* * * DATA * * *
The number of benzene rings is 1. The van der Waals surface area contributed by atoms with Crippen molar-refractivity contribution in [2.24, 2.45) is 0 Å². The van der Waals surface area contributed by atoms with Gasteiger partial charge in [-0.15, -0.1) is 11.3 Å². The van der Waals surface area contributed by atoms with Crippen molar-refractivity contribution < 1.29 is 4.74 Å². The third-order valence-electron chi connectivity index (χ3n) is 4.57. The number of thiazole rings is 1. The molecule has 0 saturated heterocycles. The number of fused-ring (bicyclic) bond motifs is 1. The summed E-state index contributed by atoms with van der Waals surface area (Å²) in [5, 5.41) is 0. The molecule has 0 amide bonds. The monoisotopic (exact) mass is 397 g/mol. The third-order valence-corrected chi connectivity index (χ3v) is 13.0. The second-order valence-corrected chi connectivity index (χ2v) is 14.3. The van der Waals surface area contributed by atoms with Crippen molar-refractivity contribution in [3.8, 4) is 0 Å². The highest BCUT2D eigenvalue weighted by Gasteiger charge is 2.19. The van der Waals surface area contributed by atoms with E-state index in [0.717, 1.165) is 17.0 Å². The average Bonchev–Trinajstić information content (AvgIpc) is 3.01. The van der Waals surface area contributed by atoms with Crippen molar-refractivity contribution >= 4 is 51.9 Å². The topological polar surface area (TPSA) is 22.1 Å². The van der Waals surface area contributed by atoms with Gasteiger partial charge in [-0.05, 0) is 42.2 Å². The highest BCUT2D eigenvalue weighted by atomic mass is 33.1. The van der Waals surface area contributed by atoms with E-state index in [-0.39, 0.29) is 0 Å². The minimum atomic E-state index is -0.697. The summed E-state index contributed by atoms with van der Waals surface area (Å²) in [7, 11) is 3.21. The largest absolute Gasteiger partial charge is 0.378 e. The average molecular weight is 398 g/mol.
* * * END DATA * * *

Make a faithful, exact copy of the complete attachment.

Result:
The number of benzene rings is 1. The van der Waals surface area contributed by atoms with Crippen molar-refractivity contribution in [2.24, 2.45) is 0 Å². The van der Waals surface area contributed by atoms with Gasteiger partial charge in [-0.15, -0.1) is 11.3 Å². The van der Waals surface area contributed by atoms with Crippen molar-refractivity contribution < 1.29 is 4.74 Å². The third-order valence-electron chi connectivity index (χ3n) is 4.57. The number of thiazole rings is 1. The molecule has 0 saturated heterocycles. The number of fused-ring (bicyclic) bond motifs is 1. The summed E-state index contributed by atoms with van der Waals surface area (Å²) in [5, 5.41) is 0. The molecule has 0 amide bonds. The monoisotopic (exact) mass is 397 g/mol. The third-order valence-corrected chi connectivity index (χ3v) is 13.0. The second-order valence-corrected chi connectivity index (χ2v) is 14.3. The van der Waals surface area contributed by atoms with Crippen molar-refractivity contribution in [3.8, 4) is 0 Å². The highest BCUT2D eigenvalue weighted by Gasteiger charge is 2.19. The van der Waals surface area contributed by atoms with E-state index in [0.717, 1.165) is 17.0 Å². The average Bonchev–Trinajstić information content (AvgIpc) is 3.01. The van der Waals surface area contributed by atoms with Crippen molar-refractivity contribution >= 4 is 51.9 Å². The topological polar surface area (TPSA) is 22.1 Å². The van der Waals surface area contributed by atoms with Gasteiger partial charge in [-0.05, 0) is 42.2 Å². The highest BCUT2D eigenvalue weighted by atomic mass is 33.1. The van der Waals surface area contributed by atoms with E-state index in [-0.39, 0.29) is 0 Å². The minimum atomic E-state index is -0.697. The summed E-state index contributed by atoms with van der Waals surface area (Å²) in [7, 11) is 3.21. The largest absolute Gasteiger partial charge is 0.378 e. The average molecular weight is 398 g/mol.